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Canada takes the weekend off in a time notorious for strong storms

Thursday, November 26th 2020, 9:45 am - We don't typically see a quiet nation-wide pattern like this in November, so be sure to take advantage of the last weekend of the month, before the official start to winter takes hold later in December.

In a time of year that's notorious for strong and impactful fall storms, much of the country will take a huge weather breather, allowing for a few days of relatively quiet and milder conditions right across the board.

It all aligns nicely with the weekend as well, in fact, the last one of November this year.

WINTER FORECAST: On Monday, November 30 The Weather Network releases the official 2020/21 Winter Forecast. Tune in!

From damaging winds to heavy rain, dangerous blizzard conditions, frigid wind chills and huge piles of snow -- basically every part of Canada has had their fair share of potent, and even record-breaking, fall weather already.

We'll put a pause on all of that this weekend however, as the weather just stays...quiet!


"It isn't all that unusual for the pattern to take a breather for a few days after a period of active weather, but the lack of arctic air and sub-freezing temperatures are a little more remarkable for this time of year," says Weather Network meteorologist Dr. Doug Gillham.


Aside from some quick shots of near normal temperatures, the Prairies in particular will have quite an extended stretch -- beyond the weekend -- of above normal temperatures. But remember, normal temperatures have dropped so much over the past month, that it may not feel as dramatic as it really is compared to what the normals are.

Temperatures could end up being 10-20 degrees above seasonal for some places.

"For the first week of December, places like Edmonton will be much warmer than they were for extended periods during the second half of October even," Gillham says, adding that the above seasonal temperatures are expected to continue well into the second week of December also.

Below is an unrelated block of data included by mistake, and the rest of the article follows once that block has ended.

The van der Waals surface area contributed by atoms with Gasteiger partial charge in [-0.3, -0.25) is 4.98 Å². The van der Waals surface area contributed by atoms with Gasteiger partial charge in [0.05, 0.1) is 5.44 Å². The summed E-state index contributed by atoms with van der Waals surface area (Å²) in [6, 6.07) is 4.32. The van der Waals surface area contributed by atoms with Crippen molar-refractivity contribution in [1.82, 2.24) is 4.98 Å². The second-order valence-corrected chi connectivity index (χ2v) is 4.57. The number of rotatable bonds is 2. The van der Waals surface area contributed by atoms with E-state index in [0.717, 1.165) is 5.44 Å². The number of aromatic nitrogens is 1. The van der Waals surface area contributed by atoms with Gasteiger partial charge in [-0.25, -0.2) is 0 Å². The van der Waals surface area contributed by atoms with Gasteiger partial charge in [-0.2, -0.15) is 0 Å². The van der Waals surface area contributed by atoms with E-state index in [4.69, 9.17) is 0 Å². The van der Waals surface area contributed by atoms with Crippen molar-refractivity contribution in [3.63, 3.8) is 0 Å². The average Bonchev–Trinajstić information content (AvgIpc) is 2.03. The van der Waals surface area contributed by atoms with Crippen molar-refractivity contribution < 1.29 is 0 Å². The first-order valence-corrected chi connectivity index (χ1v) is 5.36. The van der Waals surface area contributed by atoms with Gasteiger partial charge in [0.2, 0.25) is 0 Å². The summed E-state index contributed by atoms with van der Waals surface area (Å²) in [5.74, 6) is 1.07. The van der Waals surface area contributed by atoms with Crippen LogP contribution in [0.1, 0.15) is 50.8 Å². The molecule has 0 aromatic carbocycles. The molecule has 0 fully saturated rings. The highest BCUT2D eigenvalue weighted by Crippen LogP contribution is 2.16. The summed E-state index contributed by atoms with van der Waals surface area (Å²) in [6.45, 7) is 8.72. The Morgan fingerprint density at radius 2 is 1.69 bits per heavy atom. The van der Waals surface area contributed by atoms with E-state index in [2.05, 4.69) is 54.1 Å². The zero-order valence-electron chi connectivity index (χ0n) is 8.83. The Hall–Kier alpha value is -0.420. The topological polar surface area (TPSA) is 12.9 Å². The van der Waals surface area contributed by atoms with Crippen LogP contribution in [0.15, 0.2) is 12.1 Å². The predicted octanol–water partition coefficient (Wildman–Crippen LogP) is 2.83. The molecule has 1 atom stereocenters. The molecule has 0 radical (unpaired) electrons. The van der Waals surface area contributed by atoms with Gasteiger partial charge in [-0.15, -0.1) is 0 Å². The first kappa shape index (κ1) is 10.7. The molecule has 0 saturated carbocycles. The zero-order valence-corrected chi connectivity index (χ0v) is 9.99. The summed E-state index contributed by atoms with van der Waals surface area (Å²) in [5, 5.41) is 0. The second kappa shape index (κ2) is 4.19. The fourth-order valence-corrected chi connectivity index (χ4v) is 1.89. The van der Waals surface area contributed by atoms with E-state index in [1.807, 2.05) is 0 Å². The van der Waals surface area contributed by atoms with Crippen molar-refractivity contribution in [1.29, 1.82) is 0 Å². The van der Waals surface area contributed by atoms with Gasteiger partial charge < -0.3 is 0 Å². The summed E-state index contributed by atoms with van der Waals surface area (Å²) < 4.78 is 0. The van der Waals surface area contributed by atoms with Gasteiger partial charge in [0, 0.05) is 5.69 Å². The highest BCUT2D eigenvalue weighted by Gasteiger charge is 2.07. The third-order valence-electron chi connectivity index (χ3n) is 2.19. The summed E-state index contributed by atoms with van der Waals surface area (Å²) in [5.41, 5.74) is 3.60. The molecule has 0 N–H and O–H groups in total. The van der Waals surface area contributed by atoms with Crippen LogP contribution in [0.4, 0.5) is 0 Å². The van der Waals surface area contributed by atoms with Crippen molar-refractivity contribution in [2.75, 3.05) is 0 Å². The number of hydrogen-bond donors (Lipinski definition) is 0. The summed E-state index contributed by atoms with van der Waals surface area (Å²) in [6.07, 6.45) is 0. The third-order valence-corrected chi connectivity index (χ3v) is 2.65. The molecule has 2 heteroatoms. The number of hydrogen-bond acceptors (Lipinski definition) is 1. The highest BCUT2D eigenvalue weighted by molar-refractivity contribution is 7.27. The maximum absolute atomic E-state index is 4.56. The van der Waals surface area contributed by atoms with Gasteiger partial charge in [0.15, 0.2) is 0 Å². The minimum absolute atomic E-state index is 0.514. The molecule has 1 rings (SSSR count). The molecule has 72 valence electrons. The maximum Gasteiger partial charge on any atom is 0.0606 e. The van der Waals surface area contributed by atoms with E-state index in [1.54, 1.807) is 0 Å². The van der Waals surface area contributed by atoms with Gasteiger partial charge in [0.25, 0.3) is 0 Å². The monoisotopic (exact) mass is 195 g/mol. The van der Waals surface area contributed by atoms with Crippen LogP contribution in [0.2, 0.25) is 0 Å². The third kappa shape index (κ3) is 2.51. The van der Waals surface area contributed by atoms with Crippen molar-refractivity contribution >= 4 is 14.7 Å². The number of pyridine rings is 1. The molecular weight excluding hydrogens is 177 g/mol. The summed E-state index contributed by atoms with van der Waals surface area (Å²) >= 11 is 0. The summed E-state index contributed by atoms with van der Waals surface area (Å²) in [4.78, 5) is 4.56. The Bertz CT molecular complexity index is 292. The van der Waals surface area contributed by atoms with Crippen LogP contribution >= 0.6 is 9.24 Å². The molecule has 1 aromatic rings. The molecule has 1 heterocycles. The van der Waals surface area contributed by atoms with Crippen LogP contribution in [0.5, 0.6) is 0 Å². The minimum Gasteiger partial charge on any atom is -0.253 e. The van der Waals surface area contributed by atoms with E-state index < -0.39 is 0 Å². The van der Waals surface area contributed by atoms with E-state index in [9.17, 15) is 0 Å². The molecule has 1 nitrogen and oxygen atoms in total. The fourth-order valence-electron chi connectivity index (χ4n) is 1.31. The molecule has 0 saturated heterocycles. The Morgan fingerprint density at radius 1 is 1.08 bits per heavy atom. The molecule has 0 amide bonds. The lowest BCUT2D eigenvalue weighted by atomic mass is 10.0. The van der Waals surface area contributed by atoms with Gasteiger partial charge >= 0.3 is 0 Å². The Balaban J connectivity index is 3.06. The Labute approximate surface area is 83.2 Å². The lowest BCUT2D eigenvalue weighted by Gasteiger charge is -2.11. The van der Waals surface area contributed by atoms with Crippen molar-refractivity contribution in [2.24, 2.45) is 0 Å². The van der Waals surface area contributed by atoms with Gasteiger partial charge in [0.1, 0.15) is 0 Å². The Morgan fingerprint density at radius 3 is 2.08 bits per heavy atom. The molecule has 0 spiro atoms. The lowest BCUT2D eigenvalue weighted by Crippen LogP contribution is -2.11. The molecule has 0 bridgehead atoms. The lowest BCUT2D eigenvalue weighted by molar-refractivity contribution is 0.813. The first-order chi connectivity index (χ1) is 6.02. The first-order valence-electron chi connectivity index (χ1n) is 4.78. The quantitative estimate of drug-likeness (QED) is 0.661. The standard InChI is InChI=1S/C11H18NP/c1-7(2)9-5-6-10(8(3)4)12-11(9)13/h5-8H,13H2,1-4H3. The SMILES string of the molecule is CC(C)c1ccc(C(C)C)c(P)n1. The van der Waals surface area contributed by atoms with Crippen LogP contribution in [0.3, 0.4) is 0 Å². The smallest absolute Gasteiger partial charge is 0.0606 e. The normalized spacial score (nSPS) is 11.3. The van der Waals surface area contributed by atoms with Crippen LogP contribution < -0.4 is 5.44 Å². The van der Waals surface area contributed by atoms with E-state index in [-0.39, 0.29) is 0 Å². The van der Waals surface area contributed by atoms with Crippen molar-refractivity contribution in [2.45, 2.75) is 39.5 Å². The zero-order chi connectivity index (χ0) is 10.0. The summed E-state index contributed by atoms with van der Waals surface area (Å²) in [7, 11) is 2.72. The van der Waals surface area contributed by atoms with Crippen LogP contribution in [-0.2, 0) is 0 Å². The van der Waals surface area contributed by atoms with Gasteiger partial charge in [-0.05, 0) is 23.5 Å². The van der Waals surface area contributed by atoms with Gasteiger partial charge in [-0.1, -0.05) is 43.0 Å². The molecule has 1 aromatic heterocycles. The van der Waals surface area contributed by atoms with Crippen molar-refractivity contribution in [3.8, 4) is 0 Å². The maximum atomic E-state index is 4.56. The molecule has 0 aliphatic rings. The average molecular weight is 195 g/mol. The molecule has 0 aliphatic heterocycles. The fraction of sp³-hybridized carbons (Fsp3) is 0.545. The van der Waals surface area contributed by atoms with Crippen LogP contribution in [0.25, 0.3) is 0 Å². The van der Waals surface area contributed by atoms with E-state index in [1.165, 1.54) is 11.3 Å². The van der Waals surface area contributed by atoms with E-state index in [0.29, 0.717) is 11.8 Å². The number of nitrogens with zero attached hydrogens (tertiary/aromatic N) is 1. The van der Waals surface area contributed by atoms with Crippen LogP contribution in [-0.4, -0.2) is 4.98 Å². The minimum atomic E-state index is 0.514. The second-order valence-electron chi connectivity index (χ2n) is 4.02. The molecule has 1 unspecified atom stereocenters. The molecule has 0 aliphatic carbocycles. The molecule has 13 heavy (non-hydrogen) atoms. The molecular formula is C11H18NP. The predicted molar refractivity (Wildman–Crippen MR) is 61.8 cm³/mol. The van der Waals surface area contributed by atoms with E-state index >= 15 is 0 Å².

The very mild pattern will extend into the Northwest Territories and Nunavut as well, with warm temperature records likely as we look ahead to December.


The one exception from this calmer weekend shaping up will be northern British Columbia, which remains "very wet and very white." Not all bad for the ski resorts that are reveling in the alpine snow.

But for the overwhelming majority of the population, the pattern will also turn unusually quiet.

November is typically the wettest month of the year for the South Coast, but after Friday, a stretch of dry weather is coming, starting this weekend and continuing well into next week.


For much of southern Ontario and Quebec, the brief weather breather will be just that -- brief.

Sunday in particular however, looks like a gorgeous late fall day as abundant sunshine and well above seasonal temperatures span the region. Parts of southern and eastern Ontario, near the St. Lawrence, could see daytime highs climb into the double digits.

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By Monday however, a very unsettled pattern develops amid a highly amplified jet stream that develops over the eastern U.S. While the exact storm track and impacts are uncertain at this time, areas of low pressure have the potential to bring heavy rain and a band of heavy, wet snow through the middle of next week. Heavy snow is also likely for parts of western Quebec.

"We should see a couple of days of colder, near seasonal weather, as we start the month of December, and we're also watching for signs to transition into a more consistent and typical early winter pattern as we head into the second week of December," Gillham says.


And finally, across much of Atlantic Canada, the rain and heavy snow will ease for the weekend, allowing for a well deserved break from some of the recent record-setting storms.

Saturday offers a very mild day across Newfoundland, with widespread double-digit daytime highs expected. There will be a brief shot of cooler weather for the Maritimes into Sunday, but those temperatures will reach the low to mid-teens for the middle of next week and first couple of days of December.


It's not often when we see a quiet pattern like this nation-wide, so be sure to take advantage of the much calmer end to November before the official start to the winter season begins next month.

Be sure to also check back on Monday, November 30 as we release the 2020/21 Winter Forecast.

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